A Leading Insurance Companya��s recent research shows 74% of UK expats who consider themselves no longer UK domiciled still hold assets in the UK, and 81% have not ruled out returning to the UK in the future. This means HMRC is likely to still consider them to be deemed UK domiciled.
This is because British expats are likely to have a UK domicile of origin, acquired at birth. They can try to acquire a new domicile (a domicile of choice) by settling in a new country with the intention of living there permanently. However, it is very difficult for someone to lose their UK domiciled status and acquire a new one.
There are no fixed rules as to what is required to do this and the burden falls on the individual to prove they have acquired a new domicile, and often this isna��t finally decided by HMRC until someone passes away. The problem is, after paying lots of money to a�?fancya�? lawyers (perhaps) to try to change your domicile, the only time it can be tested is AFTER your death a�� too late to do anything, leaving your beneficiaries to try to sue the lawyers a�� and good luck with that!
Living in another country for a long time, although an important factor, does not prove a new domicile has been acquired. Among the many conditions that HMRC list, it states that all links with the UK must be severed and they must have no intention of returning to the UK. AA�staggering 82% of UK expats do not realise that both their UK and world-wide assets could be subject to UK Inheritance Tax (IHT)!
As most British expats will still be deemed UK domiciled on death, it is important that they understand that this means their worldwide assets will become subject to UK IHT. A common misconception is that just UK assets are caught. This lack of knowledge could have a profound impact on beneficiaries.A�Before probate can be granted, the probate fee and any IHT due on an estate must be paid.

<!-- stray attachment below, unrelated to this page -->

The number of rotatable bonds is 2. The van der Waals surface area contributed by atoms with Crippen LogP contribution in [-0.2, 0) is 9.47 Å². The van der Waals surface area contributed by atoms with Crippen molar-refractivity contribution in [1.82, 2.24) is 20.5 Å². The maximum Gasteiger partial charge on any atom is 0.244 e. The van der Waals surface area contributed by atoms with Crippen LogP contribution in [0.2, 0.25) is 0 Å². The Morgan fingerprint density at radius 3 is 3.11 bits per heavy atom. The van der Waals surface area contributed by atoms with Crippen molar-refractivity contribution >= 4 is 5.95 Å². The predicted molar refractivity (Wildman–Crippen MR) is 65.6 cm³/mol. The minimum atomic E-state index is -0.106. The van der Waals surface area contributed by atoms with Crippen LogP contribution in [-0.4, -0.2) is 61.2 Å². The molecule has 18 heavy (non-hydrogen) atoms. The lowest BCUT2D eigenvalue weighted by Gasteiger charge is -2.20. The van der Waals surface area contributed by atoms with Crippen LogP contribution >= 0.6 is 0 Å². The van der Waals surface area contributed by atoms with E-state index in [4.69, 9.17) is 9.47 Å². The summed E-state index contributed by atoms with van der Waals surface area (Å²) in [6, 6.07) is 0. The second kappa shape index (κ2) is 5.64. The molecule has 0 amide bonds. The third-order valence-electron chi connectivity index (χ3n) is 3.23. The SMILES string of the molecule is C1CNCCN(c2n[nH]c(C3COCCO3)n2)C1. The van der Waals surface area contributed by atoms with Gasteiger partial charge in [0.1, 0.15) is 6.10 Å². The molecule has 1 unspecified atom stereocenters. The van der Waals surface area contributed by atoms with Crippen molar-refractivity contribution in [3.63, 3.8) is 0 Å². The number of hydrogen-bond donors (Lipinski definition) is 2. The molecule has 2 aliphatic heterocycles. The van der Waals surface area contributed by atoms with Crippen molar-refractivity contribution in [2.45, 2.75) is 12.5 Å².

With UK IHT currently set at 40%, there could be a significant bill for beneficiaries to pay before they can access their inheritance. The ONLY sure way to avoid a hefty bill is by setting up a Life Insurance policy written in trust for your beneficiaries, so as to have access to cash to pay the required fees. By placing the policy in trust, this will enable funds to be paid out instantly without the need for probate.
Research shows 11% of UK expats with UK property did not know that UK income tax may need to be paid if their property is rented out, and 27% were unaware that Capital Gains Tax may need to be paid if the property is sold. All income and gains generated from UK assets or property continue to be subject to UK taxes. Some expats seem to think that just because they no longer live in the UK they dona��t need to declare their income or capital gains from savings and investments or property held in the UK. By not declaring the correct taxes people can find they end up being investigated by HMRC, and the sanctions for non-disclosure are getting tougher.
Want to avoid VOLUNTARY taxes? Contact me nowa��a��..!